Ms Grahame is attempting to block building at the new site.

She claims the business case for Tweedbank is flawed and has asked her SNP colleague Fiona Hyslop - cabinet secreatry for culture - to subject it to a process of due diligence before she releases £2.5 million of finding for it from the Scottish Government's railway fund.

That process is still ongoing and councillors were last week told that construction work is unlikely to begin before August.

In response to Mr Torrance's resignation from the SNP, Ms Grahame said: "David Parker, the leader of the council, is well aware of my commitment to the tapestry coming to the region and my preference for Galashiels so that it has the greatest economic impact for the whole region.

"I have written again to Fiona Hyslop to reiterate that the tapestry would be best placed in a town centre rather than in Tweedbank.

"It is my understanding that Tweedbank was chosen because it has a rail terminus, but with a Scottish Government commitment now in place to look at extending the line, this, in my view, is no longer relevant.

"I very much regret Councillor Torrance's decision to resign from the SNP, but there will always be differences of opinion within parties. Just look at the violent splits within the Tory party regarding the European Union referendum."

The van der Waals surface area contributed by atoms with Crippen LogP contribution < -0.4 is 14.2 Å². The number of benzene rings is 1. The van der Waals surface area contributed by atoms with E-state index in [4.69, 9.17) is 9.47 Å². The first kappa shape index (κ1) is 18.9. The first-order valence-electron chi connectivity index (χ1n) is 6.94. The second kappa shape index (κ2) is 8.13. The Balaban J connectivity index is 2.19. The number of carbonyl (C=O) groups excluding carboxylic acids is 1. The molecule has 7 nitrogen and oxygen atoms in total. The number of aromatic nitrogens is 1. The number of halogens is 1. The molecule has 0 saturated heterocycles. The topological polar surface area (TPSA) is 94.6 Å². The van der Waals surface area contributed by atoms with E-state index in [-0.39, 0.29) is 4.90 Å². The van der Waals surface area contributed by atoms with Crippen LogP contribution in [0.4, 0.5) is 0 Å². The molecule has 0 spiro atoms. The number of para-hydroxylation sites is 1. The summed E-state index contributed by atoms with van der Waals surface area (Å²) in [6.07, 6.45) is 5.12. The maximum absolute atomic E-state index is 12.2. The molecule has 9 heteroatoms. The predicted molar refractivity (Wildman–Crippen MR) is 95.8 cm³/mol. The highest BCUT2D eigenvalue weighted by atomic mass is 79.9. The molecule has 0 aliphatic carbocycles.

Tweeddale East councillor Stuart Bell, leader of the SNP group at the Newton council, said: "I am very saddened that after decades in the SNP, Jim Torrance has become so frustrated that he has had to leave the party and, as a consequence, resign from our group.

"Unfortunately, Ms Grahame continuing to write to the Cabinet Secretary isn't going to solve the problems which have led to Jim's disappointing resignation.

"She needs to now engage positively with the council as politics is not only about principle - it's also about teamwork."

On Monday it was revealed council buildings in the centre of Galashiels have become vacant since the decision was initially made to house the tapestry in Tweedbank.

In August councillors will examine a report which sets out options to press on with the Tweedbank site, move it to Galashiels or cancel the project entirely.

Tapestry trustees have said they are "open-minded" about its siting but said it must be housed near the Borders Railway - and both Tweedbank and Galashiels have stations on the line.

The Great Tapestry of Scotland is a series of woven cloths made of 160 stitched panels.

They show the history of Scotland from 8500BC until its launch in 2013.

The row at Scottish Borders Council is the latest internal spat to hit the normally disciplined SNP.

In March, SNP councillor Marie Penman quit the party amid claims of bullying, describing the party's Kirkcaldy branch in Fife as a "bitterly divided group, full of hatred and recriminations".

And councillor Julie McAnulty, who was due to stand for MSP in Central Scotland in May, was suspended from the party after it was claimed she used racist language while discussing infighting at the Bellshill, North Lanarkshire SNP branch.

She had suggested it was "Pakis" who were causing problems in the party and they needed to be removed.

The councillor had earlier refused to sit next to fellow councillor Dr Imtiaz Majid at council meetings.